Wednesday, April 28, 2010
It's hard to picture any system of ethics which demands more meticulous honesty and integrity than Orthodox Judaism. Even keeping in ones house a false weight to be used as a chamber pot is forbidden.
The Torah teaches "You shall do no unrighteousness in judgment, in length, in weight, or in measure. Just balances, just weights, a just ephah, and a just hin, shall ye have: I am the LORD your God, who brought you out of the land of Egypt." Leviticus 19:35-36
I recently studied a section of the Talmud which discusses the issue of using accurate weights and measures.
Our Rabbis taught: Whence [may it be inferred] that [the measure] must not be levelled where the practice is to heap it up, and [that] it must not be heaped up where the practice is to level it? — For it has been definitely stated, A perfect … measure. And whence [may it be inferred] that we are not to listen to one who Says, 'I will level where the practice is to heap up, and reduce the price' or 'I will heap up where they level, and raise the price'? — For it has been definitely stated, A perfect and just measure thou shalt have.
Our Rabbis taught: Whence [is it to be inferred] that the exact weight must not be given where the practice is to allow overweight, and that overweight must not be allowed where the practice is to give the exact weight? — For it has been definitely stated, A perfect weight. And whence [may it be inferred] that we are not to listen to one who says, 'I will give the exact weight where the practice is to allow overweight, and reduce the price', or 'I will allow overweight where they give the exact weight, and raise the price'? — For it has been definitely stated, A perfect and just weight. Rab Judah of Sura said: Thou shalt not have [anything] in thy house; why? — Because of [thy] diverse measures. Thou shalt not have [anything] in thy bag; why? — Because of [thy] diverse weights. But [if thou keep] a perfect and just weight, thou shalt have [possessions]; [if] a perfect and just measure, thou shalt have [wealth].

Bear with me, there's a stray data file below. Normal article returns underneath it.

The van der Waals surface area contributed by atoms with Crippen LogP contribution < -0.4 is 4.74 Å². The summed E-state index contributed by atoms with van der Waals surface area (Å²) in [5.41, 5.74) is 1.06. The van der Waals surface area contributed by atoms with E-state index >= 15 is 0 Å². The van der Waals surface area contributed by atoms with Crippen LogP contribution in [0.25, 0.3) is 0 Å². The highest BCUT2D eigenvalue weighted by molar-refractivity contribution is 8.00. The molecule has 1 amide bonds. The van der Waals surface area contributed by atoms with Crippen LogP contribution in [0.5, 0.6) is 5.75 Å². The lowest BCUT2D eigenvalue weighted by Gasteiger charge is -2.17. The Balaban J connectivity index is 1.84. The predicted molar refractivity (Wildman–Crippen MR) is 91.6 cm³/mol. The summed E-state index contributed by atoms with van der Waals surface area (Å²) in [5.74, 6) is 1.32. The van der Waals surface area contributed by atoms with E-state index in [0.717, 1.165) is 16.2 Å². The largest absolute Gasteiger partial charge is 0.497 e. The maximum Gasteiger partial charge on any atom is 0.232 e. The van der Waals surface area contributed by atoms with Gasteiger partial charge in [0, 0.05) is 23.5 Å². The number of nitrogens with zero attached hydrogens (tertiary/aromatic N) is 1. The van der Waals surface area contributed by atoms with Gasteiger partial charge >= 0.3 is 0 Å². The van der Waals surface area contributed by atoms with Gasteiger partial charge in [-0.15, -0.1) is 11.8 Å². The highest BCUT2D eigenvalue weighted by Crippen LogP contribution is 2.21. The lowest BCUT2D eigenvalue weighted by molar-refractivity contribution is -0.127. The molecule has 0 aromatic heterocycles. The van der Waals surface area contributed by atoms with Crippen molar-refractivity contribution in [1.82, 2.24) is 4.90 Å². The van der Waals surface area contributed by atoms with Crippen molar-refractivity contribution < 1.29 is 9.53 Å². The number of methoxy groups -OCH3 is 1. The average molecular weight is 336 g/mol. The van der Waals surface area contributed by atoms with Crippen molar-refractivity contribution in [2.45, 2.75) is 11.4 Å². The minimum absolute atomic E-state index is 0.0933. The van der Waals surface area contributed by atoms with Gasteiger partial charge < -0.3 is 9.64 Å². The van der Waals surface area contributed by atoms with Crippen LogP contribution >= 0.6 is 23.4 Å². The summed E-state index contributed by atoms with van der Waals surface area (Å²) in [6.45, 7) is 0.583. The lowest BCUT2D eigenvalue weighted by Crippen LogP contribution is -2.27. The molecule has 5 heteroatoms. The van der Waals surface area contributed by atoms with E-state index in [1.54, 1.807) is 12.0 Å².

Our Rabbis taught: [It is written], You shall do no unrighteousness in judgments in meteyard, in weight. or in measure. In meteyard relates to the measuring of ground; one should not measure out for one person in the hot season and for another in the rainy season. In weight, [means] that one shall not keep his weights in salt. In measure, that one shall not cause [liquids] to froth. And by inference from minor to major, [the following may be deduced]. If the Torah cared [for proper measure in] a mesurah which is one thirty-sixth of a log. how much more [should one be careful to give proper measure in the case] of a hin half a hin, a third of a hin, a quarter of a hin, a log, half a log, a quarter [of a log], a toman, half a toman and an 'ukla!
Rab Judah said in the name of Rab: A person is forbidden to keep in his house a measure [which is either] smaller or larger [than the nominal capacity] even if [it is used as a] urine tub.
Posted by jewish philosopher at 3:55 PM